All of Ground Zeroes is constrained to one map, but it’s a large, well designed one that feels like a real, living base. The main mission takes about an hour and a half to complete, and there are a few side missions available that mix things up, from a dramatic helicopter rescue mission to sabotage to assassinations. There’s even a bonus mission where you play as Raiden, though it’s not quite as fun as he was in Revengeance.
Since Metal Gear Solid, these games have always gone for a cinematic angle, for better or worse. I love the goofy, over the top cutscenes in the older games, but I’m often bored by the long, drawn out Codec radio scenes (I love the optional, comedic Codec scenes, though.) Ground Zeroes follows up what Peace Walker started, shifting communication with your allies from black screens with text and voice over to radio communications that play during your actual mission. You no longer have to bring everything to a crashing halt mid mission; instead, simply hit L1 and your handler will let you in on some intel. It’s a massively nicer experience.
There are still a few actual cutscenes here, but their cinematography has improved massively from the previous games. Kojima has taken an interest in unbroken, single-shot scenes, and uses them effectively. The camera feels at once both an organic element of the world and a perverse spy, looming gleefully over the suffering of our lead characters. A lesson to all game makers trying to stick movies into their games: If you’re going to do it, do it right. Take a look at this game and Naught Dog’s Last of Us to see how it should be done. Lighting, motion, and weather all combine to make the scene feel alive, instead of just showing two talking heads bobbling at each other.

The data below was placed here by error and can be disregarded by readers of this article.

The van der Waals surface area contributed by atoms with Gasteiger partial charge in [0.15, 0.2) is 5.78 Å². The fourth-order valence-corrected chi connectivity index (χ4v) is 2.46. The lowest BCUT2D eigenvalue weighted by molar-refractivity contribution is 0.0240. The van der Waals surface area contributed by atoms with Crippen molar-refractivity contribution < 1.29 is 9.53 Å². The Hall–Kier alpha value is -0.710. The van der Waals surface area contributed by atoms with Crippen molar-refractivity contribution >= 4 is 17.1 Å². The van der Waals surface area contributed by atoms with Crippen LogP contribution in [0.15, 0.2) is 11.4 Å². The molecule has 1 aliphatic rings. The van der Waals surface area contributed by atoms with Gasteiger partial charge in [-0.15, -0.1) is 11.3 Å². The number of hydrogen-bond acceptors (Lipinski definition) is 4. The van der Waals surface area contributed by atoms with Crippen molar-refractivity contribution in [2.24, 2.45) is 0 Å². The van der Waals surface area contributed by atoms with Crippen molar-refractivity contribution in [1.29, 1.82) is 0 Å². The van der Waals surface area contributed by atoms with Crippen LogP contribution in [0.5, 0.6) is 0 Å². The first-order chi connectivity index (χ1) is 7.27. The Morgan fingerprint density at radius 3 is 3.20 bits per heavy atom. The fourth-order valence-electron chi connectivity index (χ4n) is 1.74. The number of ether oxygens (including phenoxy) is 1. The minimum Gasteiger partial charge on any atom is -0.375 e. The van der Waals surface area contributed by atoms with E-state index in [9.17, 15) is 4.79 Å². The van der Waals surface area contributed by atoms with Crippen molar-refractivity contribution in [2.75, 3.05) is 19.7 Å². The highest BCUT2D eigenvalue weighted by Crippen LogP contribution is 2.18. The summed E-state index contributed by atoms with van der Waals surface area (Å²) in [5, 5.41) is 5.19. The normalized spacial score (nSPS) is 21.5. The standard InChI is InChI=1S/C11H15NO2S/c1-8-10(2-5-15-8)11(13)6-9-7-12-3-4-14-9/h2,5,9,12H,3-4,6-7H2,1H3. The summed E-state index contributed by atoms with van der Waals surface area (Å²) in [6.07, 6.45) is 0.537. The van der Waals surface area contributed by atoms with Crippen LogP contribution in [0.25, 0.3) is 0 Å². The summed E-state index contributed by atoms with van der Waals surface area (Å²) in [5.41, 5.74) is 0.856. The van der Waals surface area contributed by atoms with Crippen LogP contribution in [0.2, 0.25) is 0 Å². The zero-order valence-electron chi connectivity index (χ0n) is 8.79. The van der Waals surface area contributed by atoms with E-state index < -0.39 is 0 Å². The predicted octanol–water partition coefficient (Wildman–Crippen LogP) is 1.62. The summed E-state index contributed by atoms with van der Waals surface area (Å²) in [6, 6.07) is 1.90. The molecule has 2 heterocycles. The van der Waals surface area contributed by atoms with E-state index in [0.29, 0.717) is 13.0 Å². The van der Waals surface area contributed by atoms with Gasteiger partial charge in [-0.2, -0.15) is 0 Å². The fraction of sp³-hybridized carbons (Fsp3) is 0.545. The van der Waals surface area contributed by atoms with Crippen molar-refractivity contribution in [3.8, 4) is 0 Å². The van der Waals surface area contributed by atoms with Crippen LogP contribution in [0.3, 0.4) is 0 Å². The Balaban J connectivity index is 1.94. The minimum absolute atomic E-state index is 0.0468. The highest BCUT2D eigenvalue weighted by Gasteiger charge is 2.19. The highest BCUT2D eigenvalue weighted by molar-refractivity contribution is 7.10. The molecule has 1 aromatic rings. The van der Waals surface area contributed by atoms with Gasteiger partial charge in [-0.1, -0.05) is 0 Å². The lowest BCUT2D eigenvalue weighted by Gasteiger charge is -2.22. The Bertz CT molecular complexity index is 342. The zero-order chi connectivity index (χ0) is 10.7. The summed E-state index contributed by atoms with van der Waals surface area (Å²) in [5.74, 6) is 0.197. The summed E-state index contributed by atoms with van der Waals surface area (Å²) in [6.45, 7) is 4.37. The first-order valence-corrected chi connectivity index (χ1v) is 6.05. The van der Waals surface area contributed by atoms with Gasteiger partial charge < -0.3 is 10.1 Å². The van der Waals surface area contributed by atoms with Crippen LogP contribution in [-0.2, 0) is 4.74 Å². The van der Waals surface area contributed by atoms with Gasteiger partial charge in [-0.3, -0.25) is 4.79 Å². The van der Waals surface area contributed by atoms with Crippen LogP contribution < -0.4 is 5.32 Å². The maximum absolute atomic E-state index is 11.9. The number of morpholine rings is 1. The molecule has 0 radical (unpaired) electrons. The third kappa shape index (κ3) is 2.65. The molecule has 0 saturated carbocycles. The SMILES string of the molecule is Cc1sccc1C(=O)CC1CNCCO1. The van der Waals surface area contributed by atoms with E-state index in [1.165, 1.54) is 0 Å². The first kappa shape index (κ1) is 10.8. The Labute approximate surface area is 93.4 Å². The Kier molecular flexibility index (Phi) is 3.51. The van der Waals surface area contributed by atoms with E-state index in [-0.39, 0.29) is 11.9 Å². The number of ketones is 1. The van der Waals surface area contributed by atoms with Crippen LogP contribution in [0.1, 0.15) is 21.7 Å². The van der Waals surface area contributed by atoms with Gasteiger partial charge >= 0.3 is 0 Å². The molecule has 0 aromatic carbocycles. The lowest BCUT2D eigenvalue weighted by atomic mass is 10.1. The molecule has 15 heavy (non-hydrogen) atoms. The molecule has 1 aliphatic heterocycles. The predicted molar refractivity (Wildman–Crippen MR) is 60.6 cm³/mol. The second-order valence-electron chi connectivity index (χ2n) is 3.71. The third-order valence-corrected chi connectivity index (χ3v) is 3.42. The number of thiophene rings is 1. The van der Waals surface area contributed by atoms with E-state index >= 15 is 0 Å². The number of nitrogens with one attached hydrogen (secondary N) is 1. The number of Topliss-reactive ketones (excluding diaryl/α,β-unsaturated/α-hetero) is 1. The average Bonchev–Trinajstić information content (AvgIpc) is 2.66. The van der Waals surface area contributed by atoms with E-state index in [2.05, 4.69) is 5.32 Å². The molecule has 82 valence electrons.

The writing in Ground Zeroes is the only place where I’m let down. As the mission opens, Big Boss and company learn that Paz, a double agent who betrayed him in Peace Walker, has survived. In Peace Walker, Paz is introduced as an anime schoolgirl who’s actually totally a secret adult, and players are taught how to control the camera in cutscenes by getting a chance to peep through her shirt. She later hijacjks a singing giant robot, intent on killing the men she betrayed and taking back the mechanical monster as a prize to her true bosses. She, of course, does this all in her underwear. Peace Walker’s a pretty stupid game.
Flash forward to Ground Zeroes, where Paz is being held and abused in an American black site prison modeled after Guantanamo Bay. She comes back from the dead so that we can learn just how evil the bad guys are, as they abuse her, physically, mentally, and sexually, in a series of audio tapes the player can find. A tonal dichotomy between darkness and whimsy has been a part of Metal Gear since the beginning, but never has the series’ tonal whiplash been as abrupt as Paz’s story. It’s overly gross and gory, and while it’s not without purpose, it feels cheap: Kojima is horrified by the America prison system and the abuses perpetrated by American soldiers in places like Abu Ghraib, and I agree with him. That said, there’s not even a hint of subtlety here. Kojima’s generally not a subtle guy, but “torture is bad, soldiers without oversight is bad” could be played with a lot more nuance than we see here. And it just seems like bad taste to bring a character back from the dead just to show her get tortured and abused some more.
Outside of the optional missions, Ground Zeroes lacks a lot of Kojima’s typical, endearing weirdness. There’s nothing supernatural, nothing metaphysical, and nothing truly mysterious going on here, beyond “who set all this up?” The Freddy Kruger-looking villain Skullface shows some potential, but we see very little of him here. It’s the most grounded the series ever feels, even with some pretty melodramatic line readings. Thankfully, it looks like The Phantom Pain will be a lot crazier, as we’ve already seen magical nightmare flame whales, a hellscape hospital, and a character that seems to be a young version of Metal Gear Solid’s fourth-wall breaking Psycho Mantis.
Ground Zeroes is a fun little sandbox and a solid taste of what’s to come, even if the writing is disappointing. I’m happy to have played it, but at the same time, I still wish it was included as the opening act of The Phantom Pain instead of its own thing; I can’t imagine how confused someone will be if they jump right into Phantom Pain without playing this first. Kojima’s whole saga, both in game and out, has been a hell of a trip, and soon, we’ll finally get a chance to see how the final chapter pays off. And even if it’s a let down of a story, at least we know players can steal sheep and set up an off-shore petting zoo to keep their mercenary army happy.